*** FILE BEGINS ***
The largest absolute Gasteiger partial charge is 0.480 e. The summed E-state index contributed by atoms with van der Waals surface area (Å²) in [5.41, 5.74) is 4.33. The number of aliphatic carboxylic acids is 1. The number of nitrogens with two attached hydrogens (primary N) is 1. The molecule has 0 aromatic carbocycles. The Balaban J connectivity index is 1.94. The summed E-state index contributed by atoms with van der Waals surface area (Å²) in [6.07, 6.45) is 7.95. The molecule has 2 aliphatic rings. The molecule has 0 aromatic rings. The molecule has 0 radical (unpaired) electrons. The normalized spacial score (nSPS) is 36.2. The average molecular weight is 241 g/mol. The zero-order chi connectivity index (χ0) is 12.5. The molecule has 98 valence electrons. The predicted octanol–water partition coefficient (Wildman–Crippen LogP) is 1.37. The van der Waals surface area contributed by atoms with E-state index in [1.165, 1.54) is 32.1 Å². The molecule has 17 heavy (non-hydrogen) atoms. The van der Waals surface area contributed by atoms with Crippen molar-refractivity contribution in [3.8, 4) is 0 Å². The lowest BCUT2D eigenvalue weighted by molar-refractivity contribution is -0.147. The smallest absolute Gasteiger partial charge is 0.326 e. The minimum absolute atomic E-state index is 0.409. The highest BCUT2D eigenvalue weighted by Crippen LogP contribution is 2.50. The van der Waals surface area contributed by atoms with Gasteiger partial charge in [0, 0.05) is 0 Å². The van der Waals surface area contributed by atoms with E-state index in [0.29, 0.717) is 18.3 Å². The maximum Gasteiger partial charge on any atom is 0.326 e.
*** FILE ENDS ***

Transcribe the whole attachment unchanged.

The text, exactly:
The largest absolute Gasteiger partial charge is 0.480 e. The summed E-state index contributed by atoms with van der Waals surface area (Å²) in [5.41, 5.74) is 4.33. The number of aliphatic carboxylic acids is 1. The number of nitrogens with two attached hydrogens (primary N) is 1. The molecule has 0 aromatic carbocycles. The Balaban J connectivity index is 1.94. The summed E-state index contributed by atoms with van der Waals surface area (Å²) in [6.07, 6.45) is 7.95. The molecule has 2 aliphatic rings. The molecule has 0 aromatic rings. The molecule has 0 radical (unpaired) electrons. The normalized spacial score (nSPS) is 36.2. The average molecular weight is 241 g/mol. The zero-order chi connectivity index (χ0) is 12.5. The molecule has 98 valence electrons. The predicted octanol–water partition coefficient (Wildman–Crippen LogP) is 1.37. The van der Waals surface area contributed by atoms with E-state index in [1.165, 1.54) is 32.1 Å². The molecule has 17 heavy (non-hydrogen) atoms. The van der Waals surface area contributed by atoms with Crippen molar-refractivity contribution in [3.8, 4) is 0 Å². The lowest BCUT2D eigenvalue weighted by molar-refractivity contribution is -0.147. The smallest absolute Gasteiger partial charge is 0.326 e. The minimum absolute atomic E-state index is 0.409. The highest BCUT2D eigenvalue weighted by Crippen LogP contribution is 2.50. The van der Waals surface area contributed by atoms with Gasteiger partial charge in [0, 0.05) is 0 Å². The van der Waals surface area contributed by atoms with E-state index in [0.29, 0.717) is 18.3 Å². The maximum Gasteiger partial charge on any atom is 0.326 e.